LANGFITT: Andrew Gray is a partner with PricewaterhouseCoopers. He advises investment banks, insurance companies and other firms on Brexit planning.
GRAY: A number of banks have estimated to replicate even part of their infrastructure in Europe could take between five and 10 years.
LANGFITT: So you mean to take what they do here in the city of - in London and move it to Europe?
GRAY: Yeah, I mean if...
LANGFITT: That's a lot.
GRAY: It's a huge amount of time. There are 2 million people working in financial services in the U.K. There is no capacity in a number of other European locations simply to replicate what we have.
LANGFITT: Gray says companies are considering cities ranging from Dublin to Amsterdam to Paris and Luxembourg, assuming they can find the space.
GRAY: You have to be looking at real estate as an option. Yeah, there is a - only a finite supply of suitable real estate in a number of these locations. And if they choose a particular location, they've got to think about issues around - you know, the people issues, which will include some of the social aspects, housing, schools. They've got to look at language skills.
LANGFITT: The United Kingdom's auto business, which is seen as very successful, sends more than half its exports to the European Union. So naturally, it's worried, as well.
TAMZEN ISACSSON: It's our single most important trading partner.
LANGFITT: Tamzen Isacsson works for the Society of Motor Manufacturers and Traders, a U.K. industry group.
ISACSSON: It's vital for our U.K. automotive manufacturing and for our, you know, huge retail market here that we secure unfettered access to the European markets.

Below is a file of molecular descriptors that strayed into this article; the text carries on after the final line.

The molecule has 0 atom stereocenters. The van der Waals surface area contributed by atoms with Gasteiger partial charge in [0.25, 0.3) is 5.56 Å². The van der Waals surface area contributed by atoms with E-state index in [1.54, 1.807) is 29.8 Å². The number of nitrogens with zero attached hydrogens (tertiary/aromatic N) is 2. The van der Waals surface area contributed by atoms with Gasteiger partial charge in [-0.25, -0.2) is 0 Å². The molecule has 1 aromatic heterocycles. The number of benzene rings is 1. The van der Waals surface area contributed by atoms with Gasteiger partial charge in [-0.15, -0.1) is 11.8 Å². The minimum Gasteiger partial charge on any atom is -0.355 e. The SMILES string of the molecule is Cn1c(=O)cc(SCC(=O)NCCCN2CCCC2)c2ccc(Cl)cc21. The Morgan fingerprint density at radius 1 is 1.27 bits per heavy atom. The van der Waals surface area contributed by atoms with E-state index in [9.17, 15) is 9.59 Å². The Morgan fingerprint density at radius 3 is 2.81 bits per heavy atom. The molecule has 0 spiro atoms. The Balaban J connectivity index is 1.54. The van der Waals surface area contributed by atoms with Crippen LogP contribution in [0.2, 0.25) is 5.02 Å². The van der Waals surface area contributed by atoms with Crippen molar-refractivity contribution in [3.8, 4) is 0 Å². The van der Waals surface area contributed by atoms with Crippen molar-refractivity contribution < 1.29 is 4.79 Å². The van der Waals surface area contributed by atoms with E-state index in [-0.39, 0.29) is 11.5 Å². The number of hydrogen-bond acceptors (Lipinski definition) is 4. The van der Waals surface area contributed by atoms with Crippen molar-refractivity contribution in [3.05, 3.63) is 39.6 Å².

LANGFITT: Otherwise, companies, such as GM, could face tariffs to export to the EU. And that could make it harder for plants here to win new work.
GRAY: The big issues are going to be large-scale models coming up for renewal during the period of uncertainty.
LANGFITT: Graham Armitage is an auto analyst for KPMG.
GRAHAM ARMITAGE: You're talking about tens of thousands of jobs that could be affected. You know, not all of those under - no one would say that all of those decisions will go against the U.K., but they're going to be tougher decisions than they would otherwise have been.
MONTAGNE: So American business is anxious, uncertain about Brexit. Where is the U.S. government in all of this?
LANGFITT: Well, you know, you remember, President Obama actually came here, and he urged the British to vote, stay in the EU. And it wasn't just for economic reasons, but political ones as well. And it is all connected. The U.K. has been seen as a reliable, influential ally for the U.S. on its own and in Europe. And I was talking to a guy named Anand Menon. He's a professor of European politics at King's College here in London, and this is the way he analyzed it.
ANAND MENON: First and foremost, I think the United States wants a cohesive Europe. This obviously - this Brexit decision - undermines that cohesiveness to an extent. The United States wants an economically strong Europe, and in so far as Brexit has negative economic consequences for the U.K. and for continental Europe. That's not something the United States would welcome.
MONTAGNE: All of that explains why the U.S. really wanted the U.K. to stay in the EU, right?
LANGFITT: Absolutely. I mean, the U.K. has been very helpful to American interests in Europe and speaking for the United States on the continent. But this guy, professor Menon at King's College - he said more broadly that it was about a united Europe and that a united Europe with the U.K. - in it was a key to manage the influence of China - rising China.
You know, the U.S., the U.K., Europe - they all shared democratic systems and values. And people see it as important for these countries to stick together as an authoritarian nation, as exerting more power across the globe. And with Brexit, you know, managing China's rise may make it just a little bit harder for the U.S.
MONTAGNE: Frank, thanks very much.
LANGFITT: Happy to do it, Renee.
MONTAGNE: That's NPR's Frank Langfitt speaking to us from London, as part of our series A Nation Engaged. Transcript provided by NPR, Copyright NPR.